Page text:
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Haemophilus influenzae (Hib)

Even though it sounds like Haemophilus influenzae is in the flu family, it is a bacterium. Hib causes different types of infections ranging from mild ear infections to life-threatening blood, brain, lung, and spinal cord infections. The term “Haemophilus influenzae disease” is the name for any of the illnesses that the bacteria causes.

There are 6 different kinds of H. influenzae, Hib A through Hib F.  Hib B (commonly just called Hib) is the type that is most common and can be prevented through vaccination. Hib is spread through coughing or sneezing.  Not everyone who has the bacteria will get sick, but they can still spread the bacteria.

Symptoms of Hib depend on what part of the body it infects:

Lung Infection (Pneumonia) Bloodstream Infection Brain Infection (Meningitis)
  • Fever and chills
  • Cough
  • Shortness of breath or difficulty breathing
  • Sweating
  • Chest pain
  • Headache
  • Muscle pain or aches
  • Excessive tiredness
  • Fever and chills
  • Excessive tiredness
  • Pain in the belly
  • Nausea with or without vomiting
  • Diarrhea
  • Anxiety
  • Shortness of breath or difficulty breathing
  • Altered mental status (confusion)
  • Fever
  • Headache
  • Stiff neck
  • Nausea with or without vomiting
  • Photophobia (eyes being more sensitive to light)
  • Altered mental status (confusion)
  • Babies with meningitis may be irritable, vomit or have no appetite, and seem slow or inactive.

Babies and children younger than 5 are at increased risk of Hib. More than half of Hib infections (50 – 65%) involve the membranes covering the brain (meningitis). Of people getting meningitis, 2 – 5% will die, and 15 – 30% of survivors will have permanent neurologic damage, including blindness, deafness, and intellectual disability.

Most children (95%) are protected from Hib disease after two or three doses. Before the vaccine, Hib was the leading cause of bacterial meningitis in children under five.  Each year 20,000 children got Hib disease, and 1,000 of them died. With vaccination, there are now only a few dozen cases a year.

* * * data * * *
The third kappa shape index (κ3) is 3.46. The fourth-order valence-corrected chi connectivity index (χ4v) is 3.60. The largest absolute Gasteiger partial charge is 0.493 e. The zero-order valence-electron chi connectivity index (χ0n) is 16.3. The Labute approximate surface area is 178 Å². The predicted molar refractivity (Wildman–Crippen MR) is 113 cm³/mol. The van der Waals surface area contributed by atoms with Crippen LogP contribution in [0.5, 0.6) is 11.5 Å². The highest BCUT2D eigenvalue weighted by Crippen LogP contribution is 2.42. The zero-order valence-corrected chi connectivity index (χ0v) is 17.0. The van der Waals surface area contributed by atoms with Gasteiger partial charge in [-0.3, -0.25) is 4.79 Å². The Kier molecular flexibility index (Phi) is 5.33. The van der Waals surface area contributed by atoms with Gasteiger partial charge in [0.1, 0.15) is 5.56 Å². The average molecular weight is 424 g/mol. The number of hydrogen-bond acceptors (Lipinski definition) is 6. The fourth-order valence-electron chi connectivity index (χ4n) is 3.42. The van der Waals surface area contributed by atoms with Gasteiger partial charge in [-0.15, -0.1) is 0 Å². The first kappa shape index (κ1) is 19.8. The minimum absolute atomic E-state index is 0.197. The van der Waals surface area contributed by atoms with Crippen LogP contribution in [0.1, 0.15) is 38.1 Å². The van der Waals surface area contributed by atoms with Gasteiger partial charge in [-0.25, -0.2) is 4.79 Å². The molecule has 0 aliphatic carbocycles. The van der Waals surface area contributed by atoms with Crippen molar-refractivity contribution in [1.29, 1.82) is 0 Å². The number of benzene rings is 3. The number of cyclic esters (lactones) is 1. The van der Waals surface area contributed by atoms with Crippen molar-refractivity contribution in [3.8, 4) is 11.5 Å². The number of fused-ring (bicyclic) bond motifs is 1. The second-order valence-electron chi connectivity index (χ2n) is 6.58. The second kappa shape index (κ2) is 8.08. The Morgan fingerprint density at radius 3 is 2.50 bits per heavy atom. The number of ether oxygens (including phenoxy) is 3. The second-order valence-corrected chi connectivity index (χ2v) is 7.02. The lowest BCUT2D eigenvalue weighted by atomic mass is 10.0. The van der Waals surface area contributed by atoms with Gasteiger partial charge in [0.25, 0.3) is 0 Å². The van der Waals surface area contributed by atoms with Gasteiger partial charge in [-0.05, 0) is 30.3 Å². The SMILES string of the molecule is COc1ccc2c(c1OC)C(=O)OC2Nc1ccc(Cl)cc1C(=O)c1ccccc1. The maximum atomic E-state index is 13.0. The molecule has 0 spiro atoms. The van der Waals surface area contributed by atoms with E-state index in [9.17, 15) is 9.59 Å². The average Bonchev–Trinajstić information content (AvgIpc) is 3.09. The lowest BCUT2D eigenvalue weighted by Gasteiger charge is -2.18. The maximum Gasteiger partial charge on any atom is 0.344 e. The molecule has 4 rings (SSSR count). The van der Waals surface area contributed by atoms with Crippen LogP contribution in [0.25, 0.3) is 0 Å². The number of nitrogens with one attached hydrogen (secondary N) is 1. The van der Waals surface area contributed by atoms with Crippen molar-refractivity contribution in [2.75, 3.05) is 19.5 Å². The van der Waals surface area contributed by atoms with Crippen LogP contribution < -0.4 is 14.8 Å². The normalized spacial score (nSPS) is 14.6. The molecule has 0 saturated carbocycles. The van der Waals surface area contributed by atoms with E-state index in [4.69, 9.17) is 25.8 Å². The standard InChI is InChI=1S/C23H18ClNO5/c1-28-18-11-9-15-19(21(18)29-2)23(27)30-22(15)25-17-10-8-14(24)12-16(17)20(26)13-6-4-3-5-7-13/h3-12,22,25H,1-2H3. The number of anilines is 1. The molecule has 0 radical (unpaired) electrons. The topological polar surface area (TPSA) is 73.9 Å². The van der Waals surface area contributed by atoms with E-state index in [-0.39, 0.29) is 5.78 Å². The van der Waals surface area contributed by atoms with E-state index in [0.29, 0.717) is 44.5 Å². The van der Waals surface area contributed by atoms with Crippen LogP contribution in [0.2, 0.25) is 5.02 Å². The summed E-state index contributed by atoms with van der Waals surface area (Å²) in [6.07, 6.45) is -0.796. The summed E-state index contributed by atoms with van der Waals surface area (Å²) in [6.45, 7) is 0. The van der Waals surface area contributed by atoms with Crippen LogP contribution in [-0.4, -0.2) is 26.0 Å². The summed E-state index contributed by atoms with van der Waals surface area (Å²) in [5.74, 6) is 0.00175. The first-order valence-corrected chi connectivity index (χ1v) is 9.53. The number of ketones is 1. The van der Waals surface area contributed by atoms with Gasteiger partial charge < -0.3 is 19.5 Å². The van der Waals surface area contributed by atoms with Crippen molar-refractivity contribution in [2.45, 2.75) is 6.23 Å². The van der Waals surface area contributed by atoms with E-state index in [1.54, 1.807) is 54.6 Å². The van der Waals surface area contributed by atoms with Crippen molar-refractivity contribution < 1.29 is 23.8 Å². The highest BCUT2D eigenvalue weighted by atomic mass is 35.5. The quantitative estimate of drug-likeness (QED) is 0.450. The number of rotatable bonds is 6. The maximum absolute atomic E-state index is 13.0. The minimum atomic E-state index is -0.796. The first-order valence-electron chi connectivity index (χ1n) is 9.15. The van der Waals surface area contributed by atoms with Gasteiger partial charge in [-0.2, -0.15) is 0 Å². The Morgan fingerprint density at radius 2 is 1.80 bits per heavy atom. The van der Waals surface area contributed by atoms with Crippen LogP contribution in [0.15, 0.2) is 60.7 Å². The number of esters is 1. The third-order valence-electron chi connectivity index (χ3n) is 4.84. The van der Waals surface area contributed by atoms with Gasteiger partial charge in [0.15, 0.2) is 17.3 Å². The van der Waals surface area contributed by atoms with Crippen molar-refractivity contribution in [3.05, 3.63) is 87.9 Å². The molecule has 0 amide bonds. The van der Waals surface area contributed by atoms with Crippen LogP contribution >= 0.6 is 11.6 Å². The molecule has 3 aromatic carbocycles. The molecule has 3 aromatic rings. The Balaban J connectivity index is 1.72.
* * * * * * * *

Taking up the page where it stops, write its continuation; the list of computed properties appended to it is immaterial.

The Hib vaccine is safe, and serious side effects are rare. The most common reactions are:

  • redness or swelling where the vaccine is received (usually seen in 5 – 30% of children)
  • a fever over 101°F (up to 5% of children)

A child needs three to four doses of Hib vaccine depending on which vaccine they receive.

Children should get Hib vaccine at:

  • 2 months
  • 4 months
  • 6 months (depending on the vaccine)
  • 12 – 15 months

Talk to your healthcare provider about what vaccines your family needs.

Does your baby need a Hib vaccine? Download our Hib vaccine fact sheet to prepare for your appointment.

Learn more

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How do I know this information is credible?

We work for parents so we make sure that parent concerns are addressed using facts and science and our content is reviewed by experts who have spent their careers studying vaccines. Learn more about how we ensure we are bringing you the best information to help you make healthy choices for your family.

Before the Hib vaccine, one in 200 children under 5 developed Hib disease. A little more than 3.8 million babies are born in the U.S. every year. Without the Hib vaccine, 19,000 children would be at risk of Hib 380 – 950 children would die 5,700 children would suffer permanent neurological damage But if all U.S. children born in a year got the Hib vaccine, between 950 – 5,700 would have a sore arm for a day or so. Which outcome would you choose? Don’t let anyone tell you different – the vaccine is ALWAYS safer than the disease.
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